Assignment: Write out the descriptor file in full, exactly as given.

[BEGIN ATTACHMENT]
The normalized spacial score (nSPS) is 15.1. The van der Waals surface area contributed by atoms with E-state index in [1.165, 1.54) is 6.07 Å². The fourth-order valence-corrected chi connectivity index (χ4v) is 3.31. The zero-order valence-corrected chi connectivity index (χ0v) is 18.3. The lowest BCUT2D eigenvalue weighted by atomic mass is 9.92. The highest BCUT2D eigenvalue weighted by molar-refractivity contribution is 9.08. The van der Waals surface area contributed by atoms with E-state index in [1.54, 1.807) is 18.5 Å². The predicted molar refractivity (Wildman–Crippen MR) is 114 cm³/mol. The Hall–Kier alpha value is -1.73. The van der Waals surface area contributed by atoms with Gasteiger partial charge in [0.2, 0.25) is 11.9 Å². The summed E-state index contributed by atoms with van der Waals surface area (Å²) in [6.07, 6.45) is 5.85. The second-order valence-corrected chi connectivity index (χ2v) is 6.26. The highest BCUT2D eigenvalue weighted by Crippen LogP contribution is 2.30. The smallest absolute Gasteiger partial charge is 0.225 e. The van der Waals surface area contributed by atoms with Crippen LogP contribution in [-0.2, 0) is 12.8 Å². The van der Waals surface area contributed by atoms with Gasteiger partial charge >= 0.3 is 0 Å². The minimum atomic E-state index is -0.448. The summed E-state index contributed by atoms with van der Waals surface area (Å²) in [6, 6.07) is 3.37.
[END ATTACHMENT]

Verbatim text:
The normalized spacial score (nSPS) is 15.1. The van der Waals surface area contributed by atoms with E-state index in [1.165, 1.54) is 6.07 Å². The fourth-order valence-corrected chi connectivity index (χ4v) is 3.31. The zero-order valence-corrected chi connectivity index (χ0v) is 18.3. The lowest BCUT2D eigenvalue weighted by atomic mass is 9.92. The highest BCUT2D eigenvalue weighted by molar-refractivity contribution is 9.08. The van der Waals surface area contributed by atoms with E-state index in [1.54, 1.807) is 18.5 Å². The predicted molar refractivity (Wildman–Crippen MR) is 114 cm³/mol. The Hall–Kier alpha value is -1.73. The van der Waals surface area contributed by atoms with Gasteiger partial charge in [0.2, 0.25) is 11.9 Å². The summed E-state index contributed by atoms with van der Waals surface area (Å²) in [6.07, 6.45) is 5.85. The second-order valence-corrected chi connectivity index (χ2v) is 6.26. The highest BCUT2D eigenvalue weighted by Crippen LogP contribution is 2.30. The smallest absolute Gasteiger partial charge is 0.225 e. The van der Waals surface area contributed by atoms with Crippen LogP contribution in [-0.2, 0) is 12.8 Å². The van der Waals surface area contributed by atoms with Gasteiger partial charge >= 0.3 is 0 Å². The minimum atomic E-state index is -0.448. The summed E-state index contributed by atoms with van der Waals surface area (Å²) in [6, 6.07) is 3.37.